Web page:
Tifft Nature Preserve


(This 1017th Buffalo Sunday News column was first published on September 19, 2010.)


An exclosure protects trees from deer depredation at Tifft Nature Preserve

Protected trees were planted at the same time as those outside the fenced-in area


Tifft Nature Preserve is one of the finest natural history parks of this region. It is the only state-listed Important Bird Area (IBA) in Erie County. The Niagara River Corridor is, however, an international IBA. I am proud to have worked with Robert Andrle to gain that special status for both regions.


Ask any birder where is the best place to go to find birds and Tifft will be near the top of the list. In the spring especially there are often as many bird watchers as birds in the sanctuary. Someone will whisper to you, "Look, there's a...," and you can fill in the rest of that sentence with a species like Eurasian wigeon, white-eyed vireo, least bittern, Northern waterthrush, Virginia rail, Lincoln's sparrow, glossy ibis, woodcock or Canada warbler. Often, as that list suggests, the bird is rare and reported nowhere else on the Niagara Frontier that season.


There are many features that make Tifft a special area. It is a mix of ecological communities. There are vast cattail marshes, now thanks to Herb Darling divided by channels of open water. There are grasslands, areas of shrubbery and a woodlot of tall trees.


Tifft is also what birders call a migrant trap. In spring birds migrating north reach Lake Erie and most of them, rather than venturing across, follow the shoreline to the northeast toward Buffalo. Imagine for a moment that you are one of those migrants. You've flown most of the night and you're tired. As you follow the shoreline, you see that you are going to run out of woodlands. Ahead are only the rectangular gray buildings of downtown Buffalo, not a very appealing prospect. "Hey, pals," you chirp to the thrushes and tanagers and warblers flying nearby, "there's a good stopping place." And down you and your friends go for a stopover of a day or two.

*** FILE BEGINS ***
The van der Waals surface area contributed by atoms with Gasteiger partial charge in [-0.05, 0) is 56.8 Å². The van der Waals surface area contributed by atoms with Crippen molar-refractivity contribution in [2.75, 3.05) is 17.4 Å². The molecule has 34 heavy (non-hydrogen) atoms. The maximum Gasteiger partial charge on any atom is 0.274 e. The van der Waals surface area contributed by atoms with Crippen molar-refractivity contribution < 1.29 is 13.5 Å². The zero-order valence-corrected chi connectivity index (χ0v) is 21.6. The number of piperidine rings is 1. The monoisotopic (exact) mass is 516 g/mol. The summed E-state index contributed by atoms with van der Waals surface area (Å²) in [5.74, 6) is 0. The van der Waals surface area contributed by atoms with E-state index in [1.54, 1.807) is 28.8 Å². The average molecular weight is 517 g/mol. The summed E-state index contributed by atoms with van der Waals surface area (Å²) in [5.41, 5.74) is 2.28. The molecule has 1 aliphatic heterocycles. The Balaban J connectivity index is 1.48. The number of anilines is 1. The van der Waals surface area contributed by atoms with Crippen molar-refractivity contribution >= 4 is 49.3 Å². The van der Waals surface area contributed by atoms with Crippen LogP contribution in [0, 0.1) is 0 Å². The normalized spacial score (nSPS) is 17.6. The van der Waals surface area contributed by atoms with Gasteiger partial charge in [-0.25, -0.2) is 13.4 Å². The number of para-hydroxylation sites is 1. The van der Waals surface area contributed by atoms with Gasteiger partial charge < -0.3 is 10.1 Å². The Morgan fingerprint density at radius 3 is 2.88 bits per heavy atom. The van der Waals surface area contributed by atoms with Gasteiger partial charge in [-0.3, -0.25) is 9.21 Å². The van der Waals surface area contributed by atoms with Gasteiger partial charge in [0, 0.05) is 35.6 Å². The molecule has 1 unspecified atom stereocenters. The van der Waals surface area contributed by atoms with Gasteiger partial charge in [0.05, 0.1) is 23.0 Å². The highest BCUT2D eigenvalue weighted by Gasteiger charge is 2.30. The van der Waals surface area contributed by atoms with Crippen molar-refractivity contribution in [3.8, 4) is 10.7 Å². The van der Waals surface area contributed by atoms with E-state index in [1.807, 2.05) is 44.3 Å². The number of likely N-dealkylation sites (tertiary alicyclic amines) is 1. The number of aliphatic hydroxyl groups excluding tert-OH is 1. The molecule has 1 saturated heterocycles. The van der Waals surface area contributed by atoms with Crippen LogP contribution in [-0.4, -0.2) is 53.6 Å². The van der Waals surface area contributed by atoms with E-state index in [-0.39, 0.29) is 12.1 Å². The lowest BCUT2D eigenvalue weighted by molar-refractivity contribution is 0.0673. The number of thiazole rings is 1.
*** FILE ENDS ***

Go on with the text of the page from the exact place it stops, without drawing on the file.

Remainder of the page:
Unfortunately, this great place is threatened today and for once it is not by humans. There are no developers trying to take over the preserve or extractors seeking to deforest it. Instead, the land faces at least three kinds of problems: invasive plants driving out native species, woodlands reaching maximum age and facing rapid die-off, and deer far over the carrying capacity of the area.


This property is very fortunate, however, to have working for it Tifft manager David Spiering, his able assistant Lauren Makeyanko, a team of volunteers and a supportive board, all acting under the oversight of the Buffalo Museum of Science. While much of the Tifft staff time is devoted to educational programming, Spiering in particular has identified the sanctuary's problems and is addressing them.


I spent an hour with Spiering a few weeks ago touring the preserve to see some of his activities. He first pointed out to me the aging cottonwoods, some already fallen, having lived out their normal life span. This woodlot needs replacement trees, but he showed me that there were none. Every prospective tree that peeps out of the duff is immediately cropped by deer.


Then he showed me a perfect demonstration of the damage deer are doing in Tifft (and elsewhere as well). He had established three comparison plots, each planted at the same time with trees: the first surrounded by a high fence, the second with each tree growing in a four- to five-foot tube, and the third planted with no protection. Everyone should find an opportunity to visit this experiment. There are no trees whatsoever left in the unprotected area and all of the trees are cropped at the top of the tubes in the second area. Only in the exclosure are the trees thriving and there every single one is healthy. Estimated deer carrying capacity for Tifft: three; number of deer in Tifft: sixty. Lesson communicated.


With support from the Niagara River Greenway Commission, Spiering has also set out more protected trees and shrubs -- sycamore, various oaks, silver maple, basswood, butternut, shellbark hickory, tulip tree, ninebark, elderberry, bayberry and spirea -- that will serve as replacements for the aging cottonwoods and for invasive European buckthorns now being removed. Several South Buffalo industries have assisted with equipment and manpower: among them Jerdau Ameristeel and General Mills.-- Gerry Rising